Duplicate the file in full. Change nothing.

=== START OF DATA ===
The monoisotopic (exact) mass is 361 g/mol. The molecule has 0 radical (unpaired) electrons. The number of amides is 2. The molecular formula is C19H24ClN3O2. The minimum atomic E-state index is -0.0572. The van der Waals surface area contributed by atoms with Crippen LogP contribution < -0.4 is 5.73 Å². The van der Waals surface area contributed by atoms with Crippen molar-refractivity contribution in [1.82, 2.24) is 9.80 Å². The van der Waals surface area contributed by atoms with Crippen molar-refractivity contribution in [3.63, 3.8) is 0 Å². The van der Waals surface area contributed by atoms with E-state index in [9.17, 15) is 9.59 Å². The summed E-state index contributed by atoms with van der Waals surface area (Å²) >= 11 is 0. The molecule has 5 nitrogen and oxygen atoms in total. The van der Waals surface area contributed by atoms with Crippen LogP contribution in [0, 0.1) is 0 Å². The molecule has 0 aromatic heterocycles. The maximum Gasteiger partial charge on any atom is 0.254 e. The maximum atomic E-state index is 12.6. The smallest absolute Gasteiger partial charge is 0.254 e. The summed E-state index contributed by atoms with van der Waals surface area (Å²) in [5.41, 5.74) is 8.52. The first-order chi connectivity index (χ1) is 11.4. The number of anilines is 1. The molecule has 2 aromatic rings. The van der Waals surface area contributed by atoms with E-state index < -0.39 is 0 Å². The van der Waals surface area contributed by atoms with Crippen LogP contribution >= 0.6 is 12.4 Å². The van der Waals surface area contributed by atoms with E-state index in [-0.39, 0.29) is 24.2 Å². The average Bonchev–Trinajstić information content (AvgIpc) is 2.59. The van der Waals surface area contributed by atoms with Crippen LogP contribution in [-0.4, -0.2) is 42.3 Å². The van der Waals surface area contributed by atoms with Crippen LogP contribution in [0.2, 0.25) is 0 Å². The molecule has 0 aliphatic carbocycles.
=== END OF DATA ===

The monoisotopic (exact) mass is 361 g/mol. The molecule has 0 radical (unpaired) electrons. The number of amides is 2. The molecular formula is C19H24ClN3O2. The minimum atomic E-state index is -0.0572. The van der Waals surface area contributed by atoms with Crippen LogP contribution < -0.4 is 5.73 Å². The van der Waals surface area contributed by atoms with Crippen molar-refractivity contribution in [1.82, 2.24) is 9.80 Å². The van der Waals surface area contributed by atoms with Crippen molar-refractivity contribution in [3.63, 3.8) is 0 Å². The van der Waals surface area contributed by atoms with E-state index in [9.17, 15) is 9.59 Å². The summed E-state index contributed by atoms with van der Waals surface area (Å²) >= 11 is 0. The molecule has 5 nitrogen and oxygen atoms in total. The van der Waals surface area contributed by atoms with Crippen LogP contribution in [0, 0.1) is 0 Å². The molecule has 0 aromatic heterocycles. The maximum Gasteiger partial charge on any atom is 0.254 e. The maximum atomic E-state index is 12.6. The smallest absolute Gasteiger partial charge is 0.254 e. The summed E-state index contributed by atoms with van der Waals surface area (Å²) in [5.41, 5.74) is 8.52. The first-order chi connectivity index (χ1) is 11.4. The number of anilines is 1. The molecule has 2 aromatic rings. The van der Waals surface area contributed by atoms with E-state index < -0.39 is 0 Å². The van der Waals surface area contributed by atoms with Crippen LogP contribution >= 0.6 is 12.4 Å². The van der Waals surface area contributed by atoms with E-state index in [-0.39, 0.29) is 24.2 Å². The average Bonchev–Trinajstić information content (AvgIpc) is 2.59. The van der Waals surface area contributed by atoms with Crippen LogP contribution in [-0.4, -0.2) is 42.3 Å². The van der Waals surface area contributed by atoms with Crippen LogP contribution in [0.2, 0.25) is 0 Å². The molecule has 0 aliphatic carbocycles.